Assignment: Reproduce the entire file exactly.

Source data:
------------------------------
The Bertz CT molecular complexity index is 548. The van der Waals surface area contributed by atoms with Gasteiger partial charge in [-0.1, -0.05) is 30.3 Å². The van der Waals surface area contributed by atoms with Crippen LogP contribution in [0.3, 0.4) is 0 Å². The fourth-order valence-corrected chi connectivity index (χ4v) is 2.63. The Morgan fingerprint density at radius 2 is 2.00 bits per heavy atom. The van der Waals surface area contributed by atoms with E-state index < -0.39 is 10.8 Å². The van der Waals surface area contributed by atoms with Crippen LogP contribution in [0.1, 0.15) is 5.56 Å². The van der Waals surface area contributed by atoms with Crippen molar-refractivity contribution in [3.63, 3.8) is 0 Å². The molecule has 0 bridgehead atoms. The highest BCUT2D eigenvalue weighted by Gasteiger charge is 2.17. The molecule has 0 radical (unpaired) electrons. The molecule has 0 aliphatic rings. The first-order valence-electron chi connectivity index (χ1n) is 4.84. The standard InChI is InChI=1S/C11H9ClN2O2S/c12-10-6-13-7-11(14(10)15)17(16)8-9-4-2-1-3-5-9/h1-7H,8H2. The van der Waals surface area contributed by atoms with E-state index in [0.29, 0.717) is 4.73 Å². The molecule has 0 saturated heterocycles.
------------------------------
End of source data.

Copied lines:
The Bertz CT molecular complexity index is 548. The van der Waals surface area contributed by atoms with Gasteiger partial charge in [-0.1, -0.05) is 30.3 Å². The van der Waals surface area contributed by atoms with Crippen LogP contribution in [0.3, 0.4) is 0 Å². The fourth-order valence-corrected chi connectivity index (χ4v) is 2.63. The Morgan fingerprint density at radius 2 is 2.00 bits per heavy atom. The van der Waals surface area contributed by atoms with E-state index < -0.39 is 10.8 Å². The van der Waals surface area contributed by atoms with Crippen LogP contribution in [0.1, 0.15) is 5.56 Å². The van der Waals surface area contributed by atoms with Crippen molar-refractivity contribution in [3.63, 3.8) is 0 Å². The molecule has 0 bridgehead atoms. The highest BCUT2D eigenvalue weighted by Gasteiger charge is 2.17. The molecule has 0 radical (unpaired) electrons. The molecule has 0 aliphatic rings. The first-order valence-electron chi connectivity index (χ1n) is 4.84. The standard InChI is InChI=1S/C11H9ClN2O2S/c12-10-6-13-7-11(14(10)15)17(16)8-9-4-2-1-3-5-9/h1-7H,8H2. The van der Waals surface area contributed by atoms with E-state index in [0.29, 0.717) is 4.73 Å². The molecule has 0 saturated heterocycles.